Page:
Would you be satisfied with a 2% increase in your pay next year? By way of a reference point, the current cost of living adjustment for Social Security is 2.7%, so what the Gov is proposing as a raise for teachers and public employees is less than the increase in the cost of living. According to Jim, the “costly social program” being proposed by those “arrogant democrats” is a 5% increase. Why, we’ll see teachers squirreling away these riches and then leaving in droves, those money-hungry wretches! No, better to look to the Republican administration in Washington and piously mouth pro-education platitudes while passing unfunded mandates on to the states, secure in the knowledge that like-minded governors will ignore the need for funding them, preferring to dress the Republican Party in a red suit and give money back to buy votes.
The population of Nevada is 2.3 million people. If the budget surplus of $300 million were distributed equally it would amount to about $130 for every man, woman, and child in the state or about 2 tankfuls of Bush Administration gasoline. Now I know that, for many people in the state a windfall of three or four hundred dollars to their family would be welcome, but for any family making enough money to have paid taxes, it wouldn’t make that much difference – surely not as much as the difference that putting that $300 million to work in our overburdened schools, paying some of the $300 million to give our overworked and underpaid teachers a raise beyond what would immediately be eaten up by the increase in the cost of living, and helping families that need assistance to sent their kids to college would make.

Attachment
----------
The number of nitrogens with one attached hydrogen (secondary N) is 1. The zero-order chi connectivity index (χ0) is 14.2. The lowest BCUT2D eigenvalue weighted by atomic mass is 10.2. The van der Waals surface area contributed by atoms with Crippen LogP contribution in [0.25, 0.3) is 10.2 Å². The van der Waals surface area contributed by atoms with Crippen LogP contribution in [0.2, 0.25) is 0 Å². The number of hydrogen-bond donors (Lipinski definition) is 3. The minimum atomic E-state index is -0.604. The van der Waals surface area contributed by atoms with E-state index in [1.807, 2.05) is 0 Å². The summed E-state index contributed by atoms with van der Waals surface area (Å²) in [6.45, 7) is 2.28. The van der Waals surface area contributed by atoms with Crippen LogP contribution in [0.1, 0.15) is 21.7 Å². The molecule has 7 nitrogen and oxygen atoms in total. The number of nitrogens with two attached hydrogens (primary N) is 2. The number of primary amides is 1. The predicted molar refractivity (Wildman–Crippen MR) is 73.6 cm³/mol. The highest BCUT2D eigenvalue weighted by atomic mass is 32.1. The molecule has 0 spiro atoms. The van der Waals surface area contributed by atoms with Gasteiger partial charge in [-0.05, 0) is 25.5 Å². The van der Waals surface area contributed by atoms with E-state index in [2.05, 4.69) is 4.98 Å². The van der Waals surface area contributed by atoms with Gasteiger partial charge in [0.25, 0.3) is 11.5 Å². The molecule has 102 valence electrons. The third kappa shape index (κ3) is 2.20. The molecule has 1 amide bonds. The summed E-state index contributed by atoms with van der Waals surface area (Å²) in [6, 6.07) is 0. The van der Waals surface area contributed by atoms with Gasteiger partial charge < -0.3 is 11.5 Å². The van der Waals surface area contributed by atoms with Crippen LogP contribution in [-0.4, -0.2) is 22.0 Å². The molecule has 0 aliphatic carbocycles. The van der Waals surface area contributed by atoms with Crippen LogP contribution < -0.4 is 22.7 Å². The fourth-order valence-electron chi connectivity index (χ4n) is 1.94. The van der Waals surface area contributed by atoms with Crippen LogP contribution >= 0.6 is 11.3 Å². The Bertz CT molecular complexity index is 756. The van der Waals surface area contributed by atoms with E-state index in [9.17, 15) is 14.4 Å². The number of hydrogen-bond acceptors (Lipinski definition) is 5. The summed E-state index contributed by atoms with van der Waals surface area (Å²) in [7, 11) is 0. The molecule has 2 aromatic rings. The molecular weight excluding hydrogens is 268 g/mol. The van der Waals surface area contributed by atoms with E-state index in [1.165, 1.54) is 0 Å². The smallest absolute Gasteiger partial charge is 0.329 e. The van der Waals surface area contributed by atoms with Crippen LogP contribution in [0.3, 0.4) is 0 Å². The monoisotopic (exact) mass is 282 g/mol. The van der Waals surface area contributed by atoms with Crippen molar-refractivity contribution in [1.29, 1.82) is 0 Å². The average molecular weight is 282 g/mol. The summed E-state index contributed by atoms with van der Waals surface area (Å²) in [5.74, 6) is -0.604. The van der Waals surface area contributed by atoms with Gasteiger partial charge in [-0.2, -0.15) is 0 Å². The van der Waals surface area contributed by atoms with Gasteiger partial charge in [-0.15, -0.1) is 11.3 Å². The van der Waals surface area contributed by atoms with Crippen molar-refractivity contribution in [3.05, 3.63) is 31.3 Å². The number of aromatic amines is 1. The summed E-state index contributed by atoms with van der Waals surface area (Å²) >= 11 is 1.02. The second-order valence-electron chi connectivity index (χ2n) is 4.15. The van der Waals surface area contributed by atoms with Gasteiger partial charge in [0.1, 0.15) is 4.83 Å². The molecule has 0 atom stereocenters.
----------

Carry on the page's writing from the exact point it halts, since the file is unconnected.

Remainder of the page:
Right-wing radio “personalities” love to scream about the leftist media while never mentioning that the airwaves are dominated by conservatives. This President has made an art of waving his right hand (the social security non-crisis) to draw attention away from what his left hand ($84 million for Iraq, the nuclear option in the Senate, the appointment of John “Gepetto” Bolton to the UN) is doing. And now Governor Guinn wants to dazzle us with a rebate so that we don’t notice him undercutting honest attempts to pull Nevada out of the educational quagmire we have been in for years.
It really amazes me how stupid the conservatives think people are (except, of course, for other conservatives) and how they think they can pull the wool over people’s eyes again and again. It’s time we stood up and said no and took back our government from the plutocrats and right-wing fundamentalists.